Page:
in remission anniversary, Jules raised over $800!
Dennis and Sue head to New York for a long weekend with Jim
& Anne Eidsvold for a little "loft remodeling"
at the Gary Eidsvold residence Sarah & Darvin will go for
their annual R & R in Deadwood, South Dakota
Dennis and Sue hope to fit in a week at their Palm Springs abode.
Advisory Board Members
BOURGEOIS, President -
PRECISION AIR PRODUCTS
Q. How did you first become acquainted with Business &
Estate Advisers? They helped transition one, self-managed
profit sharing plan to Include 401(k) benefits plans In three
additional related companies.
your association, what has Business & Estate Advisers done
for you? Coordinated plans for four companies with related
ownership, while meeting Individual company goals.
in your opinion, makes Business & Estate Advisers different
from other financial services firms? Their ability to deal
with the unique personalities of small businesses
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please write us at 282 E. Wayzata Blvd, Wayzata, MN, 55391
Revised by Business & Estate Advisers, Inc. as an insert to
& Estate Adviser's
By: Sarah K.
Kaelberer, CFP, ChFC
I am asked "Where should I put my money?" This question
appears to come a little more often with recent markets. My
answer is always the same...It depends! So, on what does it
depend? Two key factors: 1) When do you need the money? 2) What
is your risk tolerance? Let's address each of these separately.
This is the length of time during which you can leave the money
invested. This is usually set based on when you need the money.
lf you are saving for a car you want to buy next summer, your
time horizon would be less than a year. If you are saving for
a down payment on a house, when do you plan to buy? If you are
saving for retirement, your time would be from now until your
desired retirement age. So the key here is not necessarily how
old you are, but rather when you plan to use the money. Goals
change, so it is important to evaluate this from time to time.
I often refer to this as your "Maalox factor." How
much volatility, or up and down swings in your account can you
handle before you reach for the Maalox? This is often determined
by questions such as what would you do if your account went
down below the amount you invested?'' "How would you feel
about sharp swings in account value? A number of investors in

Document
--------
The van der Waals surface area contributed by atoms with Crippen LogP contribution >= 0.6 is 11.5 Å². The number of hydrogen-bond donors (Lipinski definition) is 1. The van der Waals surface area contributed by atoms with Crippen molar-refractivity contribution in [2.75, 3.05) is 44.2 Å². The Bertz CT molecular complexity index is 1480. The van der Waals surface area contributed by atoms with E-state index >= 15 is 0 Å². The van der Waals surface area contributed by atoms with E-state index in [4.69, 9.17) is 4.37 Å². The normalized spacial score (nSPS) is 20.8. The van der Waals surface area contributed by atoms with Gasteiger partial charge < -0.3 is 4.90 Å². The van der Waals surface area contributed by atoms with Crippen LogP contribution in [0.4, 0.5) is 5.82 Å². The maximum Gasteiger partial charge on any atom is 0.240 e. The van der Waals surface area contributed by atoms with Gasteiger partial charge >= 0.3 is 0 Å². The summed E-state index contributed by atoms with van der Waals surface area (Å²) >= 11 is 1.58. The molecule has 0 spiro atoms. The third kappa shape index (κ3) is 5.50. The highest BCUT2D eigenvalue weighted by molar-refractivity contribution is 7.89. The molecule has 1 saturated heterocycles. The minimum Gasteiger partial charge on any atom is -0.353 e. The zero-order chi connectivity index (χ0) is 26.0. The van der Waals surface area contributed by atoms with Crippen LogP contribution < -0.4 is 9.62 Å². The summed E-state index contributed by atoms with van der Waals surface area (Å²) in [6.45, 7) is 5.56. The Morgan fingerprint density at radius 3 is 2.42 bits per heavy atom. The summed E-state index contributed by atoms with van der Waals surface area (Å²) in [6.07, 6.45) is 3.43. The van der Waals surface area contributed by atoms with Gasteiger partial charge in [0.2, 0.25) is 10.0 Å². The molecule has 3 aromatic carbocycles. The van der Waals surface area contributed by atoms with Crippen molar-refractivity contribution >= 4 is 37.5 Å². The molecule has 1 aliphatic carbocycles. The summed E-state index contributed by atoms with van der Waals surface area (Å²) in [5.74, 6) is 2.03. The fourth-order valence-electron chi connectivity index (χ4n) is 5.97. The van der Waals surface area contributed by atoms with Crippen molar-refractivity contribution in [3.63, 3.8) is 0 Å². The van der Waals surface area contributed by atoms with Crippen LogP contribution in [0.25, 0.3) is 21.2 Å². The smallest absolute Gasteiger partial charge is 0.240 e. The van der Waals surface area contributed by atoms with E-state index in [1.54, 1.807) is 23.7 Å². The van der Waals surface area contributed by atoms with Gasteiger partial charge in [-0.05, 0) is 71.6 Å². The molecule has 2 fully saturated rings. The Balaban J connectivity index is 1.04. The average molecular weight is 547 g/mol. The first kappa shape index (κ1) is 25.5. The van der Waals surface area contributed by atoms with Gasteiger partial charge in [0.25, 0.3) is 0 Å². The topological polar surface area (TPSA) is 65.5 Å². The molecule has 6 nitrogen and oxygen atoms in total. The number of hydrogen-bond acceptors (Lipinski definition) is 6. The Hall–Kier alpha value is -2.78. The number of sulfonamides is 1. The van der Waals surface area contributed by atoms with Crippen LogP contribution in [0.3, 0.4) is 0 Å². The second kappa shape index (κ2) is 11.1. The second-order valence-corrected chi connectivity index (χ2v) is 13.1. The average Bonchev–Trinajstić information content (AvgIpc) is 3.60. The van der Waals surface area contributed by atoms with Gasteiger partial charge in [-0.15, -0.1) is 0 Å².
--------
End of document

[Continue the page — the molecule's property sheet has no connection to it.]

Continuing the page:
the late 90's loved risk. In the late 90's, risk equaled reward.
Today some of those same investors are reevaluating their tolerance
as risk in the past 2 years has meant significant losses. Risk
tolerance too will change over time. It is important to evaluate
this as well. So, now that we understand these two pieces, what
else is there? Well, a second answer to "Where should I
put my money is "What kind of cake do you want?"
You see, investing is much like baking me here - this is really
relevant!) If you want cake and you want it now, when you go
to the store consider buying a Twinkie. In some cases it may
suffice as cake. Twinkies have been around for over 50 years,
they have never changed the recipe and they have a shelf like
of about 50 years! So, if you know you need cake now, you know
exactly what you will get if you buy a Twinkie.
If you want
a little better cake, you will need to buy a cake mix. (For
my analogy, let's pretend the grocery stores do
not have built in bakeries!) After you pick the box with the
prettiest picture on it, you buy it and go home. When you get
home, if you open the box and eat out of it - you would have
been better off buying a Twinkie! To get the cake pictured on
the box, you need to add eggs, oil and water and bake at 350
degrees for 35 minutes. If you only have 15 minutes you cannot
crank the oven to 450 degrees and expect to get a good cake.
Likewise, if you keep opening the oven every five minutes and
shifting the cake to see how it is baking, you will ruin it!
(If you don't believe this, you must not have gotten any holiday
cookies my 3 and 5 years olds and I did last year!) To get a
good cake, you need to have the right ingredients and you need
to let it bake. Then you will have cake that is better than
is just like this. You need to get the right mix of ingredients.
The ingredients for investing are cash, stocks, bonds, mutual
funds, real estate, etc. Based on the kind of return (cake)
you want and the time (bake time) you have, you and your advisor
can select the appropriate investments (ingredients).
the baking is in progress, if you feel a need to peek, leave
the oven door closed, turn on the light and look
through the window! Unless the kind of cake you want has changes.
avoid the temptation to shift the cake! Let it bake!
you need the money is not an important factor in investment
decisions. T F
horizon is based on your age. T F
is not considered an ingredient of investing. T F
you are not getting the investment return you want, move
your money frequently. T F
you finished reading this, you are hungry. T F
CORRECT ANSWERS WILL RECEIVE A PRIZE! PLEASE MAIL OR FAX
RESPONSES TO P.0. Box 679, WAYZATA, MN 55391 OR FAX (952)